Kids benefit when their parents are active members of their community. When they feel their families are a part of the community, kids feel safer, valued, and more confident which opens up great opportunities for learning and exploration. Ellie Canter, Managing Director at Turning the Page, shares how real-life experiences and connections with books help build community in Washington, DC.
August 28, 2017
Retreating from a surprisingly cool and grey July morning, 60 parents, grandparents, and children poured out of a bus on Independence Avenue. Together, we amble towards the entrance to the African Art Museum — our gateway to the Freer and Sackler Galleries.
We descend stairs, pass an enticing fountain, and enter the basement level to our destination. An intricately carved wooden structure with plush pillows invites us to enter — while the walls are covered in stories to uncover with large photo portraits, beautiful clay bowls, tapestries, and jewelry.
They guide us through a rotation of exploration. In one corner, children watch video footage of Abdul Matin Malekzadah, a potter and teacher at the Turquoise Mountain Institute, as he mashes dry, red clay with his bare feet — transforming the rubble into the smooth and intricately designed bowls now held in the children’s hands.
In another, Sughra stands before her photo portrait and shares her mastery of illumination — the beautiful borders adorning every page she touches. Her words fill the wall behind her, “The Body Needs Food but the Soul Needs Art.”
Turning the Page, an education non-profit supporting family engagement in DC and Chicago Public Schools, builds summer learning experiences for families in our partner schools. Each outing is an opportunity to build a window into other worlds — all while staying within the boundaries of Washington, D.C.
Our recent excursion to the Freer and Sackler Galleries to tour their exhibit, Turquoise Mountain: Artists Transforming Afghanistan, was just such a window — made possible through partnership with local artist Sushmita Mazumdar, her colleague and collaborator, Sughra Hussainy, and the staff of Reading Rockets and WETA Public Broadcasting.
These experiences are a chance to cultivate shared learning across generations. As Ms. Pamela Long, a grandmother at Turner Elementary School reflected, “I enjoyed the day with my grandkids — learning about different art and designs and the different cultures. I learned a lot today that I didn’t know when I was coming up. The kids saw some exciting stuff that they had never seen before. This wasn’t only for the kids — it was for the adults, too.”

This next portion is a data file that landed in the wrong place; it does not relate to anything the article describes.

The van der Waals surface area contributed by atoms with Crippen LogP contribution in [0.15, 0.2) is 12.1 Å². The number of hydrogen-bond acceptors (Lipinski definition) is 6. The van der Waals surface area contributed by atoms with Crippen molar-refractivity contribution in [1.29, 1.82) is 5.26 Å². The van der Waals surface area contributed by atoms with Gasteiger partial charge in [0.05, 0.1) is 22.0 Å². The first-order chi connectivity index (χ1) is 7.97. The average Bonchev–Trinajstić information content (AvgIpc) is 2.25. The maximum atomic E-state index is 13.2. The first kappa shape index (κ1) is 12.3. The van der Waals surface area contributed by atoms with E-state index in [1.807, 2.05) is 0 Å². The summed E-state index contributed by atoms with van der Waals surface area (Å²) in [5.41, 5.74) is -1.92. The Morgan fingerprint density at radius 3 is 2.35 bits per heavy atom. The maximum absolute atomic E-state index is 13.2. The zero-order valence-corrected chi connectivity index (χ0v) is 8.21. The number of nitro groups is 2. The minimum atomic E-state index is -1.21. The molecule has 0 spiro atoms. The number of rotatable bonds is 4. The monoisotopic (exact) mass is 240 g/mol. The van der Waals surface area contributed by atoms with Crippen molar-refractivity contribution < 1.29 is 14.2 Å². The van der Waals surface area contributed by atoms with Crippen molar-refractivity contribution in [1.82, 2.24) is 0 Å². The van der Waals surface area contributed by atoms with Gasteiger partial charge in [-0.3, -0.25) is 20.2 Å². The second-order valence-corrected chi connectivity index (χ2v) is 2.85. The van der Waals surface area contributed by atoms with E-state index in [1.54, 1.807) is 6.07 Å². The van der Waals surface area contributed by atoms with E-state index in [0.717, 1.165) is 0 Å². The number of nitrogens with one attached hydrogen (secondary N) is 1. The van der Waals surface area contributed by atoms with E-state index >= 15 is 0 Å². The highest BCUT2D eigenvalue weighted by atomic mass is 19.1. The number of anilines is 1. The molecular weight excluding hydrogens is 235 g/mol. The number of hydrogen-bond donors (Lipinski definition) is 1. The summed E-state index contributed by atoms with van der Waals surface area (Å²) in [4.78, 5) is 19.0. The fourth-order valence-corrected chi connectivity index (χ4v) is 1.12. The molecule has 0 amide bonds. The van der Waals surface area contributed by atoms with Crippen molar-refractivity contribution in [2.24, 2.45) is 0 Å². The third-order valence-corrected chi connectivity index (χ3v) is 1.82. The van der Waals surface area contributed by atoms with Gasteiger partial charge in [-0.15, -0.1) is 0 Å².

The opportunity to spark conversations between grandparent and grandchild, father and daughter, sister and brother, ensures that authentic learning is filling families’ homes.
Following our journey to “Turquoise Mountain,” families headed out to the Southwest Regional Library for an art workshop led by Sushmita and Sughra. The designs they marveled at within the gallery walls moved from untouchable concepts to paper for students to trace, color, and make their own. Students and parents used tracing paper to copy the designs from Sughra’s illuminations and transfer them to sturdy card stock that they then filled with words that became poems on their identity.
One student’s poem, housed in an intricate border, proudly declared: “I am artistic, I am creative, I am passionate, I am intelligent, I am hardworking.”
The families moved deftly from consumers of art to creators — a journey that gave them keepsakes of their own to take home.
No Turning the Page learning experience is complete without books to further the discovery process. Families received copies of Hena Kahn’s beautiful children’s book, Golden Domes and Silver Lanterns: A Muslim Book of Colors and a copy of one of Sushmita Mazumdar’s many handmade books including Little Lantern and the Dark and Moonless Night — a story that explores the Indian celebration of Diwali.
Families then boarded the bus to head home, minds and hands full of treasures stored for safekeeping.
Family Poetry Book
Get the family together to write poems about who each of you are. Decorate each page with beautiful borders created from the patterns by Sughra. Print them out and bind them into a book! Download this activity sheet to learn more about identity poems, the art of illumination, and how to make an 8-pointed star.
Islamic Pattern and Ornament
You can find Islamic pattern and ornament — like the 8-pointed stars and arabesque flowers — on buildings in your community, town, or city. Use this printable pattern guide as you explore!